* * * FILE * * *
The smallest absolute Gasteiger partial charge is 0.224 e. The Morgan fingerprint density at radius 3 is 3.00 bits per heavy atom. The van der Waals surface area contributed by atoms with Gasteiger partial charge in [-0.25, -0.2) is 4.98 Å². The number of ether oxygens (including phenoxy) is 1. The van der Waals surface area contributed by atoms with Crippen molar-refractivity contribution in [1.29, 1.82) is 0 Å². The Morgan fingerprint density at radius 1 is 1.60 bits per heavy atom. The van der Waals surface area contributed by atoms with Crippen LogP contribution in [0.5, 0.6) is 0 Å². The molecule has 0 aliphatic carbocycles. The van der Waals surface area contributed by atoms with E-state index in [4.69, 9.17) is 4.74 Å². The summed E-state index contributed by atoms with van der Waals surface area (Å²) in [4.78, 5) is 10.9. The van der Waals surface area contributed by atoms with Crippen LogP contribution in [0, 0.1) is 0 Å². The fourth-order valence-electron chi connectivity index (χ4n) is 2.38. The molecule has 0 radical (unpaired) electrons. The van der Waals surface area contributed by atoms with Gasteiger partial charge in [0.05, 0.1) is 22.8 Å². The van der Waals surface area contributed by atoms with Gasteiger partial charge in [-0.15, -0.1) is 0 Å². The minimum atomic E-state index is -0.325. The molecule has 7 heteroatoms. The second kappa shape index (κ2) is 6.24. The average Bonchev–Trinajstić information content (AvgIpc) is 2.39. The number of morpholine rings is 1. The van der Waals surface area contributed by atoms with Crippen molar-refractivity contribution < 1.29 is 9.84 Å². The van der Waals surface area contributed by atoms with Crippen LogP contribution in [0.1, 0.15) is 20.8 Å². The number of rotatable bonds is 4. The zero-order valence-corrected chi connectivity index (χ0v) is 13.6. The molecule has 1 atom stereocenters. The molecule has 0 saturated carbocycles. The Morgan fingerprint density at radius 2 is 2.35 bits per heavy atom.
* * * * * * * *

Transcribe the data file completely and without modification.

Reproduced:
The smallest absolute Gasteiger partial charge is 0.224 e. The Morgan fingerprint density at radius 3 is 3.00 bits per heavy atom. The van der Waals surface area contributed by atoms with Gasteiger partial charge in [-0.25, -0.2) is 4.98 Å². The number of ether oxygens (including phenoxy) is 1. The van der Waals surface area contributed by atoms with Crippen molar-refractivity contribution in [1.29, 1.82) is 0 Å². The Morgan fingerprint density at radius 1 is 1.60 bits per heavy atom. The van der Waals surface area contributed by atoms with Crippen LogP contribution in [0.5, 0.6) is 0 Å². The molecule has 0 aliphatic carbocycles. The van der Waals surface area contributed by atoms with E-state index in [4.69, 9.17) is 4.74 Å². The summed E-state index contributed by atoms with van der Waals surface area (Å²) in [4.78, 5) is 10.9. The van der Waals surface area contributed by atoms with Crippen LogP contribution in [0, 0.1) is 0 Å². The fourth-order valence-electron chi connectivity index (χ4n) is 2.38. The molecule has 0 radical (unpaired) electrons. The van der Waals surface area contributed by atoms with Gasteiger partial charge in [0.05, 0.1) is 22.8 Å². The van der Waals surface area contributed by atoms with Gasteiger partial charge in [-0.15, -0.1) is 0 Å². The minimum atomic E-state index is -0.325. The molecule has 7 heteroatoms. The second kappa shape index (κ2) is 6.24. The average Bonchev–Trinajstić information content (AvgIpc) is 2.39. The number of morpholine rings is 1. The van der Waals surface area contributed by atoms with Crippen molar-refractivity contribution < 1.29 is 9.84 Å². The van der Waals surface area contributed by atoms with Crippen LogP contribution in [0.1, 0.15) is 20.8 Å². The number of rotatable bonds is 4. The zero-order valence-corrected chi connectivity index (χ0v) is 13.6. The molecule has 1 atom stereocenters. The molecule has 0 saturated carbocycles. The Morgan fingerprint density at radius 2 is 2.35 bits per heavy atom.